Tuesday, May 03, 2016

Tim Cook and Jim Cramer

For whatever misguided reason, Tim Cook seems to have locked onto Jim Cramer as his way to communicate with investors.  It is easy to imagine some clueless communications executive at Apple advising him to do so as a way to "open up" and differentiate himself from his predecessor.  This is such a major mistake.

Jim Cramer's influence, to the extent he has any, is with retail investors.  Mr. Cook, retail investors do not price your stock.  A set of major investors that are called by some "lead steers" drive the price of your stock.  To most of them, Cramer is an irrelevant blowhard. Cramer's focus is on increasing the audience of CNBC's business entertainment program, and thus his compensation, and in satisfying his massive ego.  Anyone who has watched him knows that he constantly changes his mind on stocks. He will aggressively pound the table on a stock one day only to change his mind, or be proved wrong, by the next week if not sooner.  Yet, Mr. Cook, you are regularly having interviews with him and even, at least once, answering his phone calls from his set on live CNBC.  Do you enjoy his obsequious questions?  Your fawning approach to Cramer is damaging your reputation and in consequence the view of your company.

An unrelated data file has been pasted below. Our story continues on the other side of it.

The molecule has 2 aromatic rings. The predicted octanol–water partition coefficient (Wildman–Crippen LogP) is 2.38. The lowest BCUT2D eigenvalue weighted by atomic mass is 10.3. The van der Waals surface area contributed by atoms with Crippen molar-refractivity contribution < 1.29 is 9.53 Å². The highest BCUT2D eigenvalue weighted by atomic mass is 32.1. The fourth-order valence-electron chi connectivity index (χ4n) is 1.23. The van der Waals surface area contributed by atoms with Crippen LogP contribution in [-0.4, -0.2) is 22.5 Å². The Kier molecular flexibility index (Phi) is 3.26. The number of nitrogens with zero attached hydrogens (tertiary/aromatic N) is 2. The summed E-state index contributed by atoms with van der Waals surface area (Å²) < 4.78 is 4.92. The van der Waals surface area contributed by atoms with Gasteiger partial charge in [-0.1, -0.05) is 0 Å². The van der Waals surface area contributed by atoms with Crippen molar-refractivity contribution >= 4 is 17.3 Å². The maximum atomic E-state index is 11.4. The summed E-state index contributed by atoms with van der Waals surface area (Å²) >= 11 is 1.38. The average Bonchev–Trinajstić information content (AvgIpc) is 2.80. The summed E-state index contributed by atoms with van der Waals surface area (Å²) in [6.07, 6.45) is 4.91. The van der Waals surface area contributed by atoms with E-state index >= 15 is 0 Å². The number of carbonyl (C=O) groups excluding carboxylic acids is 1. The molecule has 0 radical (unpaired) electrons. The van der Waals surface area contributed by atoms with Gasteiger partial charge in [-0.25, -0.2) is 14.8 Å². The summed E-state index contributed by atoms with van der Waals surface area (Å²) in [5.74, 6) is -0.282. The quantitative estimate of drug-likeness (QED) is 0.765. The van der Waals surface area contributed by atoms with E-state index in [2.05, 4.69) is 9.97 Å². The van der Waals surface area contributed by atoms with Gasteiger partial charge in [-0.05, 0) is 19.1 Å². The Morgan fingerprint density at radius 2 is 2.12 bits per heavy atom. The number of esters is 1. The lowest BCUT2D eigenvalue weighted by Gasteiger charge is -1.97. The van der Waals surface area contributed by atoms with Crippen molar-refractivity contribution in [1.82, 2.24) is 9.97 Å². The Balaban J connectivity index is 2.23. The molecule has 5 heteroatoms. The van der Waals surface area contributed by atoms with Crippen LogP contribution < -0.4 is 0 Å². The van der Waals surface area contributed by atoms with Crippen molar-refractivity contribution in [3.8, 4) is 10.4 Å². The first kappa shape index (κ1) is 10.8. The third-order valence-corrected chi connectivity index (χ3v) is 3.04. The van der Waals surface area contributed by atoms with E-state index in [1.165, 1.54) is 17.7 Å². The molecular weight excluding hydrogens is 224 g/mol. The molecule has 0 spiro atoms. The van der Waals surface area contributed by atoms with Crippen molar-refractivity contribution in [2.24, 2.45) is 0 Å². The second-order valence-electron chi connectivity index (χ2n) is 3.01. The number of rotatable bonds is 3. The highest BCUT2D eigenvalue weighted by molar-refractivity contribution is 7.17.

Do you think that your predecessor would have ever paid such attention to any television pundit, much less an important analyst or investor.  No.  He saved his public exposure time for Apple announcements which were focused on products, but those presentations were also a chance for investors to size up Jobs and get an understanding of his thinking.  Cook, on other hand, has far too much availability as he opens himself up to the self absorbed Jim Cramer.

If there is a competent Investor Relations executive or consultant at Apple, they should know all of this.  Cook's pleasant soft Alabama drawl cannot overcome the damage that this is doing, and the fact that it is revealing how clueless he is about the investment community and how the market works.


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